05 April 2010

3 Basic Factors that Determine PCI Compliance Levels

Merchants accepting payment cards are classified into four levels for Visa and MasterCard, three levels for American Express, two levels for JCB International, and none for Discover.  The basic determinants that identify your PCI compliance level include your payment card brand, annual volume of payment card transactions, and payment channels used.

Even though there are some providers that offer a no PCI fee merchant account, most merchant account providers charge you with PCI compliance fee, depending on your compliance level.  This is because every merchant who accepts electronic payment card forms like credit and debit cards are subject to PCI DSS compliance to make sure that safety measures are included in their payment card processing to protect confidential information.   Here are the basic factors by which corresponding PCI compliance levels are determined:

Payment card brand

Even if it is PCI that developed these security measures, it is the payment card brand that dictates the levels by which merchants belong.  This is why you may notice that different number of levels apply to different card brands.  Visa and MasterCard have four levels, American Express has three levels, JCB International has two levels, while Discover has none.  Discover is taking a different approach to PCI DSS compliance.

Annual volume of payment card transactions

It is fundamentally your annual volume of credit and debit card transactions that determine the PCI compliance level by which your store may belong.  The higher your card processing volume, the greater your security risk.  It is therefore logical to implement more strict requirements to ensure safety of your customer's information, as well as yours.

  • Visa.  For Visa,  level one would cover those merchants with over six million Visa payment card transactions annually; level two would cover those having between one to six million card transactions annually; level three for those merchants with twenty thousand to one million yearly transactions;  and level four for those with Visa volume transaction of less than twenty thousand annually.
  • MasterCard.  All the four levels of MasterCard compliance levels are determined by the same volume of transactions applied by Visa.  The difference is that, level one for MasterCard would include all merchants who are included in level one category for other card brands.  Let's say for example, your store has five million MasterCard transactions annually and seven million Visa transactions.  It will fall under level one for Visa.  Even if your store does not qualify for the volume categorized in level one for MasterCard, it would still be considered level one for MasterCard, since it belongs to level one for Visa.  Furthermore, if you have experienced being hacked, you will also fall under level one regardless of your MasterCard transaction volume.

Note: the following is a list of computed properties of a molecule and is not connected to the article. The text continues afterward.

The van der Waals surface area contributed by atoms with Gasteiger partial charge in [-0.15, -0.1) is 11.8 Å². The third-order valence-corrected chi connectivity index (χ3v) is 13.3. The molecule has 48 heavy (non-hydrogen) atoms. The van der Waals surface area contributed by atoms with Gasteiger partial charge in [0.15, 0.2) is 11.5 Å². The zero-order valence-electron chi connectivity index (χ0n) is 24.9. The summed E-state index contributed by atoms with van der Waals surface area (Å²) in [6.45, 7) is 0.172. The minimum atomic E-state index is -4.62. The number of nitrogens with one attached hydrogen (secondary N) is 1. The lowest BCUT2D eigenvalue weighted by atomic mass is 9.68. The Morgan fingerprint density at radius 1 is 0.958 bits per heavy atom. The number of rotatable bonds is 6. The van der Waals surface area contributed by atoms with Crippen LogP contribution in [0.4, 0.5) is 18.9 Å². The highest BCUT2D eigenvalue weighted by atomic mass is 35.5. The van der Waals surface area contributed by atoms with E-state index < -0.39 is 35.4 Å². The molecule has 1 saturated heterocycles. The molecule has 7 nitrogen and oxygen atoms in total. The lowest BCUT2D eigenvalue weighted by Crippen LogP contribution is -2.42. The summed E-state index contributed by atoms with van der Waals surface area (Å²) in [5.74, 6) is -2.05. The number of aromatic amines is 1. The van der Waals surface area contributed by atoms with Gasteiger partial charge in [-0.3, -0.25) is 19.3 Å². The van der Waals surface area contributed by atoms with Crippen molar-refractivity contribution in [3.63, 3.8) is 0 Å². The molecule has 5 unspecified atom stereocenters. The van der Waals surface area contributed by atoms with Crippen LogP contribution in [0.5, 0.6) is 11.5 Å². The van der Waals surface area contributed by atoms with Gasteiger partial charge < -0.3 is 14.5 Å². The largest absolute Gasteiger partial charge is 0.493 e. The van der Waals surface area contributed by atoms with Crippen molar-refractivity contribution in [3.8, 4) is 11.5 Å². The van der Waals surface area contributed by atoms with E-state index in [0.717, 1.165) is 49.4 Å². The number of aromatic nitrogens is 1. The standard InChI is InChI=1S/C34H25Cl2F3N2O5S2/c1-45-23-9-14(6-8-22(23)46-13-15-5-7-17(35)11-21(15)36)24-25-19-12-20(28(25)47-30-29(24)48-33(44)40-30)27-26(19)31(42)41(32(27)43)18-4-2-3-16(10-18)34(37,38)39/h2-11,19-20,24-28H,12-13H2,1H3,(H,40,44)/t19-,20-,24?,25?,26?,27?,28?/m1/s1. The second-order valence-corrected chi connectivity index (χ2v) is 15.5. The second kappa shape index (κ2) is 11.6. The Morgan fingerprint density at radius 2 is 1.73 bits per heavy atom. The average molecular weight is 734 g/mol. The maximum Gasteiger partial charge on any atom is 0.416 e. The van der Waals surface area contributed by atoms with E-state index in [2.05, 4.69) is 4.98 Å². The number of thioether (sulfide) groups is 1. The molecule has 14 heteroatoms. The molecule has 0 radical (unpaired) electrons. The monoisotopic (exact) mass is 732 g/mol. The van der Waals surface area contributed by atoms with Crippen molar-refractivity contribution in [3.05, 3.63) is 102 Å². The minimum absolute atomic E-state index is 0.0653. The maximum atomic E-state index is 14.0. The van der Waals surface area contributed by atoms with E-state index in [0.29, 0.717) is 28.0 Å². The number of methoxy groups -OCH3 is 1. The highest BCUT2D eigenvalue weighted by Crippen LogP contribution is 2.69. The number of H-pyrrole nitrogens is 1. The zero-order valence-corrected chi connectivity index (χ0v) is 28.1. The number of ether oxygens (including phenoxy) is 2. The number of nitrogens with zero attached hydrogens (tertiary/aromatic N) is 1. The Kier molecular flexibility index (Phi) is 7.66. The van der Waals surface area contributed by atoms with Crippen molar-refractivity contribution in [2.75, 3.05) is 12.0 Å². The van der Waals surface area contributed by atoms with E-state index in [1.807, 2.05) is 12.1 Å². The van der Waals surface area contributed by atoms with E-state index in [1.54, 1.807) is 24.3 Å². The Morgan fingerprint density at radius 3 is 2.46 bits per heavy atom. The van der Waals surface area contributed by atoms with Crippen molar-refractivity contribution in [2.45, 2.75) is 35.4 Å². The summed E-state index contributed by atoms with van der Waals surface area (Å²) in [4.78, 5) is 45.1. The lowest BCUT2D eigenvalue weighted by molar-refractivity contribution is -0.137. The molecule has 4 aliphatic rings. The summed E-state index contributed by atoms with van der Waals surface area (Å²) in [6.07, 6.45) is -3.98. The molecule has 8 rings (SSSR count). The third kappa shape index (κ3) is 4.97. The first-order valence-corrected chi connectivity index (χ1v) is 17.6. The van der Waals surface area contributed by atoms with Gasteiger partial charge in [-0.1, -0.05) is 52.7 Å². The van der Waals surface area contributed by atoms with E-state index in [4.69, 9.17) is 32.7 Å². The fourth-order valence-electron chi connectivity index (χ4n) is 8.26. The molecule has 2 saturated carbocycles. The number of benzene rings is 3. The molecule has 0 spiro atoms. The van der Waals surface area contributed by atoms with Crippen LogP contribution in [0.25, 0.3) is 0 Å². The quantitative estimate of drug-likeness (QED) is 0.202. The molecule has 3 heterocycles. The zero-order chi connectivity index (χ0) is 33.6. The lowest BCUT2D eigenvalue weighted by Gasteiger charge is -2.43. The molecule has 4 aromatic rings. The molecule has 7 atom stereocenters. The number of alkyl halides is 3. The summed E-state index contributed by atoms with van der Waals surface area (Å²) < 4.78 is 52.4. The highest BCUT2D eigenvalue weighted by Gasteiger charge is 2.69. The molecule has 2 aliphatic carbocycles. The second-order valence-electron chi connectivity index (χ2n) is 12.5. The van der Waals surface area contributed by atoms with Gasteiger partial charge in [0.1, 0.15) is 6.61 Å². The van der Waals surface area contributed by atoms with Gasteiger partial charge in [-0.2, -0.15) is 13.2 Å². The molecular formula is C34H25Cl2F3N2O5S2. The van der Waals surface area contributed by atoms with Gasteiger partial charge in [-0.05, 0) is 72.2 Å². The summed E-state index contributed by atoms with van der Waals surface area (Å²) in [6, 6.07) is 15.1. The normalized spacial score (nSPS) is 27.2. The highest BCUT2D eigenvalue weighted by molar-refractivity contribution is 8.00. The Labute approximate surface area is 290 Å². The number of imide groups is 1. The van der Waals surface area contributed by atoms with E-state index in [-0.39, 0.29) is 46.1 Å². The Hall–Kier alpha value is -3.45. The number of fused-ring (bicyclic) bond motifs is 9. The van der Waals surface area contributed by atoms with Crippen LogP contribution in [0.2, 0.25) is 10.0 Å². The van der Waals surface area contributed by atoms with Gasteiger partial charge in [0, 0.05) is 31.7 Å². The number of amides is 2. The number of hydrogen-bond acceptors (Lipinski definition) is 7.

• American Express.  AMEX has three PCI compliance levels.  Level one would be those merchants having more than 2.5 million AMEX transactions annually; level two would those with annual transactions between fifty thousand to 2.5 million; and level three for those with less than fifty thousand.
  • JCB International.  Level one for JCB includes those merchants with over one million JCB transactions annually and level two for those with less than one million annual JCB transactions.
  • Discover.  Discover has no PCI compliance levels, but is said to be taking a risk-based approach to comply with PCI DSS.

Payment channels used

In determining your PCI compliance level, card brands cover all your credit and debit card transactions, regardless of the payment channel used by your customers.  All payment instruments are being considered, such as over the counter, the Internet, and the phone.

The technology today makes it very easy for hackers to steal information as well as money from you and your customers.  Because of this, PCI is making an effort to protect everyone involved in the payment card process from this threat through its security standards and requirements.  The Payment Card Industry Data Security Security Standard (PCI DSS) aims to continuously monitor security measures in your system and make electronic processing in your store safer for you and your customers.

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